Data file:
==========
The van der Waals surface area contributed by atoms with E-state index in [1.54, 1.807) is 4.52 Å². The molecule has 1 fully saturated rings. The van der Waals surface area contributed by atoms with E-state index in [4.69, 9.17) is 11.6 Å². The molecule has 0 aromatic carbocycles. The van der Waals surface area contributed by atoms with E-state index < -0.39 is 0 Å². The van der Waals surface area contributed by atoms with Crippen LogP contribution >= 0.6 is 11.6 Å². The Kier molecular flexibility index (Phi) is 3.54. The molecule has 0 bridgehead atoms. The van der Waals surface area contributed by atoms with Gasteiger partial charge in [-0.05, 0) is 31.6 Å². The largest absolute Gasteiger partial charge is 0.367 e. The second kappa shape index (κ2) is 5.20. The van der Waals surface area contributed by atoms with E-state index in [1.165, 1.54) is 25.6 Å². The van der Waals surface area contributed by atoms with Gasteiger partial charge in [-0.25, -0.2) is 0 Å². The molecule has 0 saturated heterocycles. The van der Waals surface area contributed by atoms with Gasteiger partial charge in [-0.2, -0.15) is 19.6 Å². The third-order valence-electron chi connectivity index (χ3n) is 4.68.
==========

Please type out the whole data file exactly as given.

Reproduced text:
The van der Waals surface area contributed by atoms with E-state index in [1.54, 1.807) is 4.52 Å². The molecule has 1 fully saturated rings. The van der Waals surface area contributed by atoms with E-state index in [4.69, 9.17) is 11.6 Å². The molecule has 0 aromatic carbocycles. The van der Waals surface area contributed by atoms with E-state index < -0.39 is 0 Å². The van der Waals surface area contributed by atoms with Crippen LogP contribution >= 0.6 is 11.6 Å². The Kier molecular flexibility index (Phi) is 3.54. The molecule has 0 bridgehead atoms. The van der Waals surface area contributed by atoms with Gasteiger partial charge in [-0.05, 0) is 31.6 Å². The largest absolute Gasteiger partial charge is 0.367 e. The second kappa shape index (κ2) is 5.20. The van der Waals surface area contributed by atoms with E-state index in [1.165, 1.54) is 25.6 Å². The van der Waals surface area contributed by atoms with Gasteiger partial charge in [-0.25, -0.2) is 0 Å². The molecule has 0 saturated heterocycles. The van der Waals surface area contributed by atoms with Gasteiger partial charge in [-0.2, -0.15) is 19.6 Å². The third-order valence-electron chi connectivity index (χ3n) is 4.68.